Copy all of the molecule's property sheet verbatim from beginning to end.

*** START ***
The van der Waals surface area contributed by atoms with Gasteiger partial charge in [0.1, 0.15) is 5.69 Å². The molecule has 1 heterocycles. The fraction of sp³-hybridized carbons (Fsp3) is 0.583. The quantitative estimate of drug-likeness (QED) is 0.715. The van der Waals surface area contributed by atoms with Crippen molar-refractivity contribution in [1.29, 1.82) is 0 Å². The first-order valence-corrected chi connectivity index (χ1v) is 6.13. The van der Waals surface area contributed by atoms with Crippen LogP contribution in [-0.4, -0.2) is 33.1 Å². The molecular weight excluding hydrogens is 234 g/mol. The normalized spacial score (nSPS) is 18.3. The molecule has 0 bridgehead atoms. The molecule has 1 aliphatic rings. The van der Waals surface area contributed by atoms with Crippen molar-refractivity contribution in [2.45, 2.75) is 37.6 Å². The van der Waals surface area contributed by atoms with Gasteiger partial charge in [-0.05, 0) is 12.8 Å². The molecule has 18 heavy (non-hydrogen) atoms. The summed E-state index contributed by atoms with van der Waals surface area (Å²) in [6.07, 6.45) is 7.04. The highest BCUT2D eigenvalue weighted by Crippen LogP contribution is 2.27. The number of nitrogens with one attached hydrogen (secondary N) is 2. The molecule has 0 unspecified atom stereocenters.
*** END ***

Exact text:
The van der Waals surface area contributed by atoms with Gasteiger partial charge in [0.1, 0.15) is 5.69 Å². The molecule has 1 heterocycles. The fraction of sp³-hybridized carbons (Fsp3) is 0.583. The quantitative estimate of drug-likeness (QED) is 0.715. The van der Waals surface area contributed by atoms with Crippen molar-refractivity contribution in [1.29, 1.82) is 0 Å². The first-order valence-corrected chi connectivity index (χ1v) is 6.13. The van der Waals surface area contributed by atoms with Crippen LogP contribution in [-0.4, -0.2) is 33.1 Å². The molecular weight excluding hydrogens is 234 g/mol. The normalized spacial score (nSPS) is 18.3. The molecule has 0 bridgehead atoms. The molecule has 1 aliphatic rings. The van der Waals surface area contributed by atoms with Crippen molar-refractivity contribution in [2.45, 2.75) is 37.6 Å². The van der Waals surface area contributed by atoms with Gasteiger partial charge in [-0.05, 0) is 12.8 Å². The molecule has 18 heavy (non-hydrogen) atoms. The summed E-state index contributed by atoms with van der Waals surface area (Å²) in [6.07, 6.45) is 7.04. The highest BCUT2D eigenvalue weighted by Crippen LogP contribution is 2.27. The number of nitrogens with one attached hydrogen (secondary N) is 2. The molecule has 0 unspecified atom stereocenters.